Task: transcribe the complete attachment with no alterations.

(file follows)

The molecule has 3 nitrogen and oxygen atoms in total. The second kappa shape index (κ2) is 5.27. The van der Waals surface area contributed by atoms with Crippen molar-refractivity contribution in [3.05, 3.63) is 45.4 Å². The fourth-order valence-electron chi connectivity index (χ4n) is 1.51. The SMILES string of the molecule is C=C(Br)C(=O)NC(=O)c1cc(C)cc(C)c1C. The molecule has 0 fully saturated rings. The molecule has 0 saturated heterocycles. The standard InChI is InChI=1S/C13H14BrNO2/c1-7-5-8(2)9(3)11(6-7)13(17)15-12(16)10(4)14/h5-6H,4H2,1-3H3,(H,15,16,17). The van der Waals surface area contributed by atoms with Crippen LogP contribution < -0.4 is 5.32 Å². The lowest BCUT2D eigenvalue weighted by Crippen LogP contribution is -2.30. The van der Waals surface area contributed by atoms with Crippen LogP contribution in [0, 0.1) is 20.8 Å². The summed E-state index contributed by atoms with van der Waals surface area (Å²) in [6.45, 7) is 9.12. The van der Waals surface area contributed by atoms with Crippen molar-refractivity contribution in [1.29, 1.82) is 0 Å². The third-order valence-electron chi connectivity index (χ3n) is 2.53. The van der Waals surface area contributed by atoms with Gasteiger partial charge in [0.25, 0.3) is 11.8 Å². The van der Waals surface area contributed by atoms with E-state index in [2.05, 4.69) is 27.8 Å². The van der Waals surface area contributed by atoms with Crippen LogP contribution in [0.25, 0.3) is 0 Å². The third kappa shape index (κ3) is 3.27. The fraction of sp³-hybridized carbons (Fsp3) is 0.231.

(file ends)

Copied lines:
The molecule has 3 nitrogen and oxygen atoms in total. The second kappa shape index (κ2) is 5.27. The van der Waals surface area contributed by atoms with Crippen molar-refractivity contribution in [3.05, 3.63) is 45.4 Å². The fourth-order valence-electron chi connectivity index (χ4n) is 1.51. The SMILES string of the molecule is C=C(Br)C(=O)NC(=O)c1cc(C)cc(C)c1C. The molecule has 0 fully saturated rings. The molecule has 0 saturated heterocycles. The standard InChI is InChI=1S/C13H14BrNO2/c1-7-5-8(2)9(3)11(6-7)13(17)15-12(16)10(4)14/h5-6H,4H2,1-3H3,(H,15,16,17). The van der Waals surface area contributed by atoms with Crippen LogP contribution < -0.4 is 5.32 Å². The lowest BCUT2D eigenvalue weighted by Crippen LogP contribution is -2.30. The van der Waals surface area contributed by atoms with Crippen LogP contribution in [0, 0.1) is 20.8 Å². The summed E-state index contributed by atoms with van der Waals surface area (Å²) in [6.45, 7) is 9.12. The van der Waals surface area contributed by atoms with Crippen molar-refractivity contribution in [1.29, 1.82) is 0 Å². The third-order valence-electron chi connectivity index (χ3n) is 2.53. The van der Waals surface area contributed by atoms with Gasteiger partial charge in [0.25, 0.3) is 11.8 Å². The van der Waals surface area contributed by atoms with E-state index in [2.05, 4.69) is 27.8 Å². The van der Waals surface area contributed by atoms with Crippen LogP contribution in [0.25, 0.3) is 0 Å². The third kappa shape index (κ3) is 3.27. The fraction of sp³-hybridized carbons (Fsp3) is 0.231.